# First Day of Class

It’s the start of a new semester at most colleges and universities, so I thought it would be interesting to hear how instructors use clickers on the first day of class.  I’ll share what I did on the first day last week, and I’ll invite you to share your creative first-day uses of clickers in the comments below.

I’m teaching an undergraduate linear algebra course this spring.  For an application-oriented course like this one, I like to spend the first day of class showing students examples of the kinds of problems they’ll be able to solve by the end of the semester.  I find that this helps students see value in studying the subject at hand.

One of the problems we looked at last week dealt with modeling a population of spotted owls.  (I adapted this problem from David Lay’s linear algebra textbook.)  The population consists of juveniles (owls less than one year old), sub-adults (owls between one and two years old), and adults (owls at least two years old).  Each year some proportion of adults produce juveniles as offspring, some proportion of juveniles survive to become sub-adults, some proportion of sub-adults survive to adulthood, and some proportion of adults survive to live another year.  The relative sizes of the proportions I just mentioned determine what happens to the overall population level over time.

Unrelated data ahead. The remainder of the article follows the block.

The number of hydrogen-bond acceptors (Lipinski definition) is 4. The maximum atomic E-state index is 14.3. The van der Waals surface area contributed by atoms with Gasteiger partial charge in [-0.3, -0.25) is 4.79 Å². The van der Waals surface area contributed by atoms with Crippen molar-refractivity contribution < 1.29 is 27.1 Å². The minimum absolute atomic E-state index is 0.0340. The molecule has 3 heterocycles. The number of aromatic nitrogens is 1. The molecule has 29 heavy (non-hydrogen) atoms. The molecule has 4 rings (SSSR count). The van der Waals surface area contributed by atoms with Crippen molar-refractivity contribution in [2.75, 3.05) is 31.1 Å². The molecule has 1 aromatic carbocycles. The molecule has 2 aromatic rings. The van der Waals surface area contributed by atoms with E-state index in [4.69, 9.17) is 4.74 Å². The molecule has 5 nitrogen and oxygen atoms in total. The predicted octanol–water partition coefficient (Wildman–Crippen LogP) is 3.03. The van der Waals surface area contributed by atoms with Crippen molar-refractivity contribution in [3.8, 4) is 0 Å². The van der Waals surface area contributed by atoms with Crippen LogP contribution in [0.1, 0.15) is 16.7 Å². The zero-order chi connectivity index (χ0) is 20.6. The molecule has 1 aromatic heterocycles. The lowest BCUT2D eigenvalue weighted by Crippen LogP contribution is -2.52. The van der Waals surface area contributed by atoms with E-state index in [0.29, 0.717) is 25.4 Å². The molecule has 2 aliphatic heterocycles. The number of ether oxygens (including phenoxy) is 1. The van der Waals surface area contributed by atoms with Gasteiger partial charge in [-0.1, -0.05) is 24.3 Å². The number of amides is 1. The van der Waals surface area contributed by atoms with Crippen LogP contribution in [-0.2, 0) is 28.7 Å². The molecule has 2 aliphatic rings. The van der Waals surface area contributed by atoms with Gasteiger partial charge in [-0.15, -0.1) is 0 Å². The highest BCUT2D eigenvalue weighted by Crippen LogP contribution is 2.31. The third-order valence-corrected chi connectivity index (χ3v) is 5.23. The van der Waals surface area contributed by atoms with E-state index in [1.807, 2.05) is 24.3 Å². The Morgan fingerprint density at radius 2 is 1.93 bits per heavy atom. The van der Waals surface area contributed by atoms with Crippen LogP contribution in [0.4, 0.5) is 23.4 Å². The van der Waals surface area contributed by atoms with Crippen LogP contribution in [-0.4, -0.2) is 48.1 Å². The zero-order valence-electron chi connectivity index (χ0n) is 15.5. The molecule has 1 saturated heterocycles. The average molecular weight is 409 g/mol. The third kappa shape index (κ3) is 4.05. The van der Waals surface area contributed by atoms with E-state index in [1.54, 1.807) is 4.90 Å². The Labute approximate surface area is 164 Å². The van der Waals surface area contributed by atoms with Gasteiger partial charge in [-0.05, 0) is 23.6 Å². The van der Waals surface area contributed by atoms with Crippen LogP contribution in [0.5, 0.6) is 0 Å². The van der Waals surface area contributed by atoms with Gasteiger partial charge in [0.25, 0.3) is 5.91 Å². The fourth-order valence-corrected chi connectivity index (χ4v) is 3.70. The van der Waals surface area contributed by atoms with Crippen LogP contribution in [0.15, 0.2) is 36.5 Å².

I had my students consider various birth and survival rates and respond to the clicker question, “Given these rates, in the long run does the population increase, decrease, or level off?”  In the first scenario, it was clear to most students after a few minutes of small-group discussion that the high birth and survival rates meant that the population was likely to increase over time.  Having figured out the first scenario, the students responded very quickly to the second scenario, one in which low birth and survival rates meant that the population decreased over time.

Then I presented a third scenario, one in which it was not so clear what would happen to the population given a particular set of birth and survival rates.  Although one student quipped that the answer must be “level off” since that was the only answer choice we hadn’t used, most students acknowledged that it wasn’t obvious from the given rates what would happen to the population in the long term.  This allowed me to make the point that we’ll have to develop some mathematical modeling tools in order to analyze this situation accurately and make valid predictions.  This, I hope, provides students with some motivation to learn about those tools later in the semester.

So what kind of clicker questions do you ask on the first day or in the first couple of weeks of class to get your students off to a good start?